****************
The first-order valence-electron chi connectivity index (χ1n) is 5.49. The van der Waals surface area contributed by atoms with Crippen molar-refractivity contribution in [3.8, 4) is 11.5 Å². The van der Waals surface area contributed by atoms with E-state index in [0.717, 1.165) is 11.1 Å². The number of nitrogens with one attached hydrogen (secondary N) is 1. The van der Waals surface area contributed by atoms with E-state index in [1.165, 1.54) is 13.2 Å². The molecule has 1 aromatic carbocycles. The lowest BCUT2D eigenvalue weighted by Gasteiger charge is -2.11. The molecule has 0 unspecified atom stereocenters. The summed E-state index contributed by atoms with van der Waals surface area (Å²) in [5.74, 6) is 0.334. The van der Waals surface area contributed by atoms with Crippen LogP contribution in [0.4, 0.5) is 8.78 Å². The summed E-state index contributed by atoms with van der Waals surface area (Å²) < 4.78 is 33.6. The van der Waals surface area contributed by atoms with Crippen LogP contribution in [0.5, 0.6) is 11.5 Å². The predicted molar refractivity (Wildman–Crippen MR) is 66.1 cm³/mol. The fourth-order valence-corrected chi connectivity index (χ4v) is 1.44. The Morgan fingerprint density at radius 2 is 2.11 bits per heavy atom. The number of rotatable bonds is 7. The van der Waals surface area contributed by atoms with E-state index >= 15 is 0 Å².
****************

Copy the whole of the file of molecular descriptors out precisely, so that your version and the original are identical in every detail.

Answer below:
The first-order valence-electron chi connectivity index (χ1n) is 5.49. The van der Waals surface area contributed by atoms with Crippen molar-refractivity contribution in [3.8, 4) is 11.5 Å². The van der Waals surface area contributed by atoms with E-state index in [0.717, 1.165) is 11.1 Å². The number of nitrogens with one attached hydrogen (secondary N) is 1. The van der Waals surface area contributed by atoms with E-state index in [1.165, 1.54) is 13.2 Å². The molecule has 1 aromatic carbocycles. The lowest BCUT2D eigenvalue weighted by Gasteiger charge is -2.11. The molecule has 0 unspecified atom stereocenters. The summed E-state index contributed by atoms with van der Waals surface area (Å²) in [5.74, 6) is 0.334. The van der Waals surface area contributed by atoms with Crippen LogP contribution in [0.4, 0.5) is 8.78 Å². The summed E-state index contributed by atoms with van der Waals surface area (Å²) < 4.78 is 33.6. The van der Waals surface area contributed by atoms with Crippen LogP contribution in [0.5, 0.6) is 11.5 Å². The predicted molar refractivity (Wildman–Crippen MR) is 66.1 cm³/mol. The fourth-order valence-corrected chi connectivity index (χ4v) is 1.44. The Morgan fingerprint density at radius 2 is 2.11 bits per heavy atom. The number of rotatable bonds is 7. The van der Waals surface area contributed by atoms with E-state index >= 15 is 0 Å².